The Bank of England is set to keep interest rates unchanged on Thursday, but its decision comes amid mounting pressure to show it can keep soaring inflation in check.
Policymakers on the Bank’s nine-strong Monetary Policy Committee (MPC) are expected to hold rates at 0.1%, where they have been since being slashed to new historic lows last March at the height of the pandemic.
It is also likely to make no changes to its massive £895 billion quantitative easing (QE) programme.
But all eyes will be on the Bank for its latest take on the threat of surging inflation, with the cost of living ramping up as the economy rebounds sharply.
Inflation has already smashed through the Bank’s 2% target, hitting a higher-than-expected 2.1% in May.
The Resolution Foundation think tank warned last week that inflation could rise above 4% by the end of the year.
It comes as the economic recovery gathers speed thanks to the easing of coronavirus restrictions, with growth rising by 2.3% in April.
The Bank’s outgoing chief economist, Andy Haldane, has broken ranks to warn over the “beast of inflation” as he prepares to head out the door at the end of the month.
He was the lone dissenter on the MPC in May to vote for a £50 billion cut to QE to help keep a lid on rising inflation and is expected to repeat the call at his final meeting this week.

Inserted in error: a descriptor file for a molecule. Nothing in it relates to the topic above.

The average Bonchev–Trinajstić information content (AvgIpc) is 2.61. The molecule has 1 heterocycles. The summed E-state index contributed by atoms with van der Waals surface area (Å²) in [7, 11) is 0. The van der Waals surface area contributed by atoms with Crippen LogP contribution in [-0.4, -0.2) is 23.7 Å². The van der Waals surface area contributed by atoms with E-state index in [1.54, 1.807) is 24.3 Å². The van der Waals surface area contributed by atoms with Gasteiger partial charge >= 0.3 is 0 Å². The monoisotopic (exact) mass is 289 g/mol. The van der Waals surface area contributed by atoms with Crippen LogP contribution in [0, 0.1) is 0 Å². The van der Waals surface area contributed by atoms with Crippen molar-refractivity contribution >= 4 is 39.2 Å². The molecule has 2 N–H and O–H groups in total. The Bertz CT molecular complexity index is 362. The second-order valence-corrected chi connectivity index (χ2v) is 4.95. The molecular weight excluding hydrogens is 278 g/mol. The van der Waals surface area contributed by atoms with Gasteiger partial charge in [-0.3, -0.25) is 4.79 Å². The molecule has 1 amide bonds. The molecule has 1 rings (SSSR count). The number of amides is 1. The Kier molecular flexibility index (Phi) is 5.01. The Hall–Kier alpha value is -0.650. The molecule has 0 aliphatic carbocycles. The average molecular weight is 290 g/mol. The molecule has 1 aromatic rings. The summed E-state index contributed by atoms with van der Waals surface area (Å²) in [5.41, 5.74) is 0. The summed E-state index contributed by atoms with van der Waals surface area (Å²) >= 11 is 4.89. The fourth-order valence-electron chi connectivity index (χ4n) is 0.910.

It is unclear whether he will be joined by other rate-setters, though Governor Andrew Bailey is unlikely to be one, having been quick to dismiss rising inflation as just a temporary trend.
Despite his assurances, the Bank is coming under increasing pressure, having markedly under-estimated inflation so far in its forecasts.
In May, the Bank said inflation was not set to break through its target until August.
Its US counterpart has also taken a more proactive stance, with the Federal Reserve shocking financial markets by signalling it was likely to raise rates at least a year earlier than previously thought as it too battles rising inflation.
Economists are not expecting any such explicit signs from the Bank, however.
Samuel Tombs, at Pantheon Macroeconomics, said: “Markets will be looking for any hints that the committee now is expecting to raise Bank Rate in 2022, following a shift in several US Federal Open Market Committee members’ expectations last week.
“But we do not expect the MPC to change its guidance or to provide an overt signal regarding the timing of rate increases.”
Many experts predict the Bank will look to trim QE before it raises rates, but join the Bank in believing inflation will cool and return to target early next year.
Key to the outlook will be the impact on jobs and wages when furlough support is pulled in September, according to Investec’s Philip Shaw.
“It looks as though the autumn will be a critical point in the monetary policy conjuncture, with the effects of the winding down of the (furlough scheme) providing a clearer line of sight on pay trends and therefore on whether inflation pressures are transitory or longer-lasting,” he said.